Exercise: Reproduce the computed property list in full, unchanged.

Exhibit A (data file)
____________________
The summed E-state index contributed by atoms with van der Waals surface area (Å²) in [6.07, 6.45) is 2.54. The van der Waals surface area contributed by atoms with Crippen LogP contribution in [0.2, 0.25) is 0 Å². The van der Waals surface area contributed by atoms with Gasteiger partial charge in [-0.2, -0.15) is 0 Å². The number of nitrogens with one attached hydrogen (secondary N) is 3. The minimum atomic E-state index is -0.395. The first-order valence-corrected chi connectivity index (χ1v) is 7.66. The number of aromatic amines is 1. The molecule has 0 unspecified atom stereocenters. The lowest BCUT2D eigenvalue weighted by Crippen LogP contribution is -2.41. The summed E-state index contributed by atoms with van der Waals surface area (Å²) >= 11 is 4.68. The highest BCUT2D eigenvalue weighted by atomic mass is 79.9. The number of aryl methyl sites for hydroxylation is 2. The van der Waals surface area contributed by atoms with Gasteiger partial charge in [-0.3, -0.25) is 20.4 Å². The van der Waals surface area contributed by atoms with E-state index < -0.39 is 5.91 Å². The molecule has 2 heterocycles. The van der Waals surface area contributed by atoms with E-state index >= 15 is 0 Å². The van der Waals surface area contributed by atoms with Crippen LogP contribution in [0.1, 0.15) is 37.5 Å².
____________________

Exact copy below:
The summed E-state index contributed by atoms with van der Waals surface area (Å²) in [6.07, 6.45) is 2.54. The van der Waals surface area contributed by atoms with Crippen LogP contribution in [0.2, 0.25) is 0 Å². The van der Waals surface area contributed by atoms with Gasteiger partial charge in [-0.2, -0.15) is 0 Å². The number of nitrogens with one attached hydrogen (secondary N) is 3. The minimum atomic E-state index is -0.395. The first-order valence-corrected chi connectivity index (χ1v) is 7.66. The number of aromatic amines is 1. The molecule has 0 unspecified atom stereocenters. The lowest BCUT2D eigenvalue weighted by Crippen LogP contribution is -2.41. The summed E-state index contributed by atoms with van der Waals surface area (Å²) >= 11 is 4.68. The highest BCUT2D eigenvalue weighted by atomic mass is 79.9. The number of aryl methyl sites for hydroxylation is 2. The van der Waals surface area contributed by atoms with Gasteiger partial charge in [-0.3, -0.25) is 20.4 Å². The van der Waals surface area contributed by atoms with E-state index < -0.39 is 5.91 Å². The molecule has 2 heterocycles. The van der Waals surface area contributed by atoms with E-state index >= 15 is 0 Å². The van der Waals surface area contributed by atoms with Crippen LogP contribution in [0.1, 0.15) is 37.5 Å².